According to the Duke Chronicle,
Gu also tweeted that he has been bullied by colleagues at Vanderbilt. In a series of tweets Nov. 7, he said his chief resident physically assaulted him, elbowing him and knocking him away from his station while assisting a patient. He explained that he was inputting patient data into a computer and discussing the case with another resident when the senior resident knocked him away and did the work for him.
In a letter to Gu dated Dec. 18, VUMC legal counsel said that Gu made “factually inaccurate and misleading statements regarding his colleagues.” Although no specifics were put in the letter, Gu contends that VUMC took issue with his labeling of the assaulter as a “chief resident.” He says though the employee wasn’t technically a chief resident, he was the most senior member on the staff he reported to, so residents colloquially referred to them as a “chief resident.”
Gu says VUMC never denied that he was physically assaulted and that VUMC got a confession from the alleged assaulter. The Dec. 18 letter stated that VUMC is still “investigating the claims of retaliation raised by Dr. Gu” and “respectfully decline[s] to rescind Dr. Gu’s probationary status.”
“Every opinion I have expressed, whether on Twitter, TV, or traditional print media, are neither controversial nor should be seen as damaging to Vanderbilt’s reputation,” Gu told the Duke Chronicle. “I have been outspoken about defending women’s rights, fighting white supremacy, supporting free speech and democracy, decrying workplace harassment and bullying, and supporting medical research. These are values that every major academic center would normally cherish.”
“I find it especially disconcerting that Vanderbilt may view my stance fighting against white supremacy and workplace bullying as being against their guidelines,” he continued. “Speaking out about important issues such as this should be in line with Vanderbilt’s mission, and this misalignment has me gravely concerned about Vanderbilt’s priorities.”
In an initial statement responding to the Duke Chronicle story, Vanderbilt did not dispute that Dr. Gu was put on leave due to his social media statements. But on January 15, after a wave of social media criticism and reports from major news outlets covering the story, the medical center denied that he was placed on leave due to his kneeling. “The assertion that Dr. Gu was disciplined because of his expression of political or social views in social media is untrue,” the new statement read. “All of VUMC’s actions relating to Dr. Gu’s progress as a surgery resident have been and will continue to be based on his performance and his adherence to VUMC policies.”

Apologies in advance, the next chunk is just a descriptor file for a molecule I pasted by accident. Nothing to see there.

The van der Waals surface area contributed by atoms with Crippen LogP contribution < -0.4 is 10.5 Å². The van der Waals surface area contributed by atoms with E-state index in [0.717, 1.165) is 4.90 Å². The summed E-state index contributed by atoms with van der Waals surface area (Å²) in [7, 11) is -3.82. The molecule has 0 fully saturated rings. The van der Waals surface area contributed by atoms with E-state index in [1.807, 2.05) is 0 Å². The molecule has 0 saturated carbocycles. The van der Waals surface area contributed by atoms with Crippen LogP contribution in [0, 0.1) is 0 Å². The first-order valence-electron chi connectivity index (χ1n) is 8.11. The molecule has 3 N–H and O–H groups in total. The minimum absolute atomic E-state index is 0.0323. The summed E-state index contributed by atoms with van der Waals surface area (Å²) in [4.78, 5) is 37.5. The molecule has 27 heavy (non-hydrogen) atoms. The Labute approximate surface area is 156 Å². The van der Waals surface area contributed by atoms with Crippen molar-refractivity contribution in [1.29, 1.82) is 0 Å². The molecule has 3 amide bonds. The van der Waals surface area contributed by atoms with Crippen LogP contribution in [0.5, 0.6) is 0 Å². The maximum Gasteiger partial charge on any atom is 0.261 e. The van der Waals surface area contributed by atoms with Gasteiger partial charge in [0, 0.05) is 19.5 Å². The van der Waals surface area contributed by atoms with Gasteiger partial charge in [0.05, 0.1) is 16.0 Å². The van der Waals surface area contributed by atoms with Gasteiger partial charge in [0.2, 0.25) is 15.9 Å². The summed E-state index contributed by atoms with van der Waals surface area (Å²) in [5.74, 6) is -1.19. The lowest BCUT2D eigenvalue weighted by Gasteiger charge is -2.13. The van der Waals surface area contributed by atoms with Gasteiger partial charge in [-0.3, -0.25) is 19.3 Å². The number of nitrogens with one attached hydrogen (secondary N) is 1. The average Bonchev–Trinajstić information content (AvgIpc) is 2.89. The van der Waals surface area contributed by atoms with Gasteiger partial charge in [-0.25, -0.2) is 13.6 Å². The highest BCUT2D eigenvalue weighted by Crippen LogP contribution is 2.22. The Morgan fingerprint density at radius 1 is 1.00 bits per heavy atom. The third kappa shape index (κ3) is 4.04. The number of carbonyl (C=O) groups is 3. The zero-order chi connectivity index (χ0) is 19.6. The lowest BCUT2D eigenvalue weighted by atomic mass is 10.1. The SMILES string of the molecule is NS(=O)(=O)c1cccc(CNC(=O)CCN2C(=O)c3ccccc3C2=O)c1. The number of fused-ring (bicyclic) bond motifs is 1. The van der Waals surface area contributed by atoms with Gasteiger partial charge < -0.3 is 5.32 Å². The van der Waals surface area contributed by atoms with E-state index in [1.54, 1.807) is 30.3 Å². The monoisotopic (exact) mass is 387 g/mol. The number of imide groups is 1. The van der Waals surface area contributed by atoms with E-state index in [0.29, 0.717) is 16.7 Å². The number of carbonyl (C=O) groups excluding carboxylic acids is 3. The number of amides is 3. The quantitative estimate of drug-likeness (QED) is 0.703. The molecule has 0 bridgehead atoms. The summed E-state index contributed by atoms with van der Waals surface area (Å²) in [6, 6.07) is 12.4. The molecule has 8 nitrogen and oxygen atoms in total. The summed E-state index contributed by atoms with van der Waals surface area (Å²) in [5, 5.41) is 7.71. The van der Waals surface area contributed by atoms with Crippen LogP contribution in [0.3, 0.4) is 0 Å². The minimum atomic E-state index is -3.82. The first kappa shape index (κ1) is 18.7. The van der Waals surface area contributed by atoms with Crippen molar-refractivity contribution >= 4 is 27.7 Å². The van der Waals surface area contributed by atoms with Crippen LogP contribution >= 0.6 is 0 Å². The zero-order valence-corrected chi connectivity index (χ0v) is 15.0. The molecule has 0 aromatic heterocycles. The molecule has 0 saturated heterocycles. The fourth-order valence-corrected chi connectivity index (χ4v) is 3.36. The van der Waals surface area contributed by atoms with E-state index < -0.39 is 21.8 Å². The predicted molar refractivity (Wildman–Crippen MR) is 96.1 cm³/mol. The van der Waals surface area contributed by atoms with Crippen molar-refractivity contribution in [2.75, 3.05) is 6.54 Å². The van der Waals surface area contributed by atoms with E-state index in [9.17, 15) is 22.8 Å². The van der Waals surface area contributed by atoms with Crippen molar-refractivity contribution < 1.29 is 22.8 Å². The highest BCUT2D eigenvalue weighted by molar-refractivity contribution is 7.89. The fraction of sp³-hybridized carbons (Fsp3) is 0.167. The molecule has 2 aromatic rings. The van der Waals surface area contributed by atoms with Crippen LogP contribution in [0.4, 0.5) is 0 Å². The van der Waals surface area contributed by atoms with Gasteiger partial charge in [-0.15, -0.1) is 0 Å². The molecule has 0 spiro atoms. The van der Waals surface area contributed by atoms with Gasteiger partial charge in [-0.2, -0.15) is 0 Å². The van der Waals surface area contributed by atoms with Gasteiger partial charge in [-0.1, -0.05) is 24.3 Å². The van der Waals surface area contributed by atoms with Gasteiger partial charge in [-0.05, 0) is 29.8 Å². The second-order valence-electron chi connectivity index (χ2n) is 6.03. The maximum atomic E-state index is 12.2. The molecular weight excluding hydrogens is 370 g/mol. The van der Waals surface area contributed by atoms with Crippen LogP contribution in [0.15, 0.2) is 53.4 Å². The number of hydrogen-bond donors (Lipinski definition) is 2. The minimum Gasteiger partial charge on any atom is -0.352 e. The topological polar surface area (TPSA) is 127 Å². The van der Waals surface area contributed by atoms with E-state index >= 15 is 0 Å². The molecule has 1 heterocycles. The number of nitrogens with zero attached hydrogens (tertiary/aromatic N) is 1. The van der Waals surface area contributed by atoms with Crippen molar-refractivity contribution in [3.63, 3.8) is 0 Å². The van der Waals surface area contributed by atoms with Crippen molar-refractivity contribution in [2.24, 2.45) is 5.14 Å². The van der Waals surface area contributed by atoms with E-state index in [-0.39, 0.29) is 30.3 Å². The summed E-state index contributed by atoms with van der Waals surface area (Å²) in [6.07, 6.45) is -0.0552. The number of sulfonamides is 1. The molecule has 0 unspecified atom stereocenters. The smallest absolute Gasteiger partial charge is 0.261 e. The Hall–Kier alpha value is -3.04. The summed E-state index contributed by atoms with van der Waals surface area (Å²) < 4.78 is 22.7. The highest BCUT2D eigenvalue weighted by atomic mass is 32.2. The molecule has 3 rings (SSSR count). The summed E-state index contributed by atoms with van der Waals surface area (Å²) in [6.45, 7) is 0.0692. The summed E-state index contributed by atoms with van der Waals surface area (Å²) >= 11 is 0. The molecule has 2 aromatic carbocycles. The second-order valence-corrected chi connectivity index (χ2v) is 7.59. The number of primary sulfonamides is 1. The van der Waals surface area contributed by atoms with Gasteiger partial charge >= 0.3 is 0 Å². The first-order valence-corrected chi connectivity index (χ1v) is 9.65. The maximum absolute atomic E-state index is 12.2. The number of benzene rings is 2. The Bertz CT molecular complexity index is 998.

The January 15 statement added:
Dr. Gu is not presently on a leave of any kind, and has never been told that he must change his political views or the substantive content of his personal participation on social media platforms. He has been advised of the need to adhere to VUMC’s social media policy, which requires that persons who are identified as representatives of VUMC clearly state that their views are their own. He has also been advised that resident physicians should be professional and respectful in their interactions and communications with and about one another.
Dr. Gu did mention Vanderbilt on his Twitter account before his leave became public seven times. Of those seven, he twice emphasized that views expressed on his account do not represent VUMC. He also tweeted twice about an alleged physical assault in Vanderbilt’s parking garage and once about the number of death threats that he receives in which he mentioned that Vanderbilt police had “opened an Intimidation Report.” Finally, he tweeted two times about how he was physically assaulted by his chief resident and bullied by nurses on the trauma unit at Vanderbilt.
VUMC had pinned its previous statement at the top of its Twitter page and received nearly 600 replies as of Monday, with the overwhelming majority of them supporting Gu. It did the same with its new statement, and received more than 300 replies, again mostly in support of Gu.